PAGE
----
Monday, May 16, 2011

Word-Worship

Word-Worship
by Scott Bradley


"In the beginning was the Word. And the Word was with God. And the Word was God...And the Word was made flesh and dwelt among us." (The Gospel of John)

The revealed religions, ones in which God speaks her mind, all have a Book. Islam calls Jews, Christians and Muslims, people of the Book. All three believe the other two have somehow got the message wrong, of course, but still, God has spoken. "It is written... "

These Books are holy and to desecrate them in any way is to commit a sin worthy of death. And if we can't get the actual sinners, then members of their tribe will do.

The real focus of this post is the fundamentalist Christian belief in the 'literal', 'plenary', 'inerrant' Word of God. This doctrine has become so fundamental to this belief system, that to doubt it is to fail of the Faith entirely. If it is not 'inerrant', how could we know that what we read is true? We might reply, Through experience? But that's far too subjective; people would willy-nilly believe all manner of things. (Look what happened after the Reformation and its suggestion you could read it for yourself in your own language! Sects popped up everywhere, like mushrooms.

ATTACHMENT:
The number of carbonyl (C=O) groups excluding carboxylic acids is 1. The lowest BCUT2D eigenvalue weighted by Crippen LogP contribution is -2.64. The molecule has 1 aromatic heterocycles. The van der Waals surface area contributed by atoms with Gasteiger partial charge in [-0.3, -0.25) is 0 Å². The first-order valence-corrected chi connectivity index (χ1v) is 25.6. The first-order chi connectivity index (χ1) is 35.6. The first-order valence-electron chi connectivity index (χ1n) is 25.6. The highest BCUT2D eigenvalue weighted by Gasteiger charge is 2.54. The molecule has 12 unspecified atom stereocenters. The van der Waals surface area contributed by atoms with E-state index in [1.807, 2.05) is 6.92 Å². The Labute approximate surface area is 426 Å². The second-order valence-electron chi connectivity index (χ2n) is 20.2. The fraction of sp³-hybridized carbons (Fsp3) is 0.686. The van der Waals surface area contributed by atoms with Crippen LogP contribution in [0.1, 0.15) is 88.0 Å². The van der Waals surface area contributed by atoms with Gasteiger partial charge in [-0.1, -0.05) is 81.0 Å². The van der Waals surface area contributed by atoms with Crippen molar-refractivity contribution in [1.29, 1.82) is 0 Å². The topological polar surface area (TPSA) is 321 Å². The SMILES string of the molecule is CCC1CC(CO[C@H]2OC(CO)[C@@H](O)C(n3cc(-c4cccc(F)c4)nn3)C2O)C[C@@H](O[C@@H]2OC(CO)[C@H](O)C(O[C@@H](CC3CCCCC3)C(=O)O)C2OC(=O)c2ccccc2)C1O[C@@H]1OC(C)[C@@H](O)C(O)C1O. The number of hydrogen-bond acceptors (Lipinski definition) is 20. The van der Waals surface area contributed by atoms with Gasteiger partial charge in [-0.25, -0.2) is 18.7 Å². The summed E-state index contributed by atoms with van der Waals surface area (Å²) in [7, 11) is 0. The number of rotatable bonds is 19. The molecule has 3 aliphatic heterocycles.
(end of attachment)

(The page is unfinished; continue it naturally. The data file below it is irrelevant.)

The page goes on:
The Catholic (i.e., 'Universal'; forget those Orthodox heretics to the East) Church-State lost power and wealth. The problem is that one so paints himself into a corner, there is no means of escape, save the loss of all. "Jesus loves me. This I know. For the Bible tells me so." In the end, the Word itself becomes the object of our worship.

We seek absolute certitude. And there is no better way to have it than to possess an immutable holy Book from the very mouth of God.

This is all quite human, and we deceive ourselves if we think that because we have no Book, we are immune to similar forms of belief. Sutras, guru-speak, Zhuangzi-words...whatever -- the mind naturally clings to words that tell us the Truth. We cherish the fish-trap and forget the fish.

All of this is (relatively) important to me personally (i.e., apart from the pain it causes the world) because I see the lack of certitude as the very gate through which to realize a life of carefree, thankful wandering.

"The Radiance of Drift and Doubt is the sage's only map." -- Zhuangzi
There is no faith
deeper
than at the end of all belief.
--Chen Jen
Might you indulge me, and really think on, and perhaps experience, these last words?

You can check out Scott's other miscellaneous writings here.

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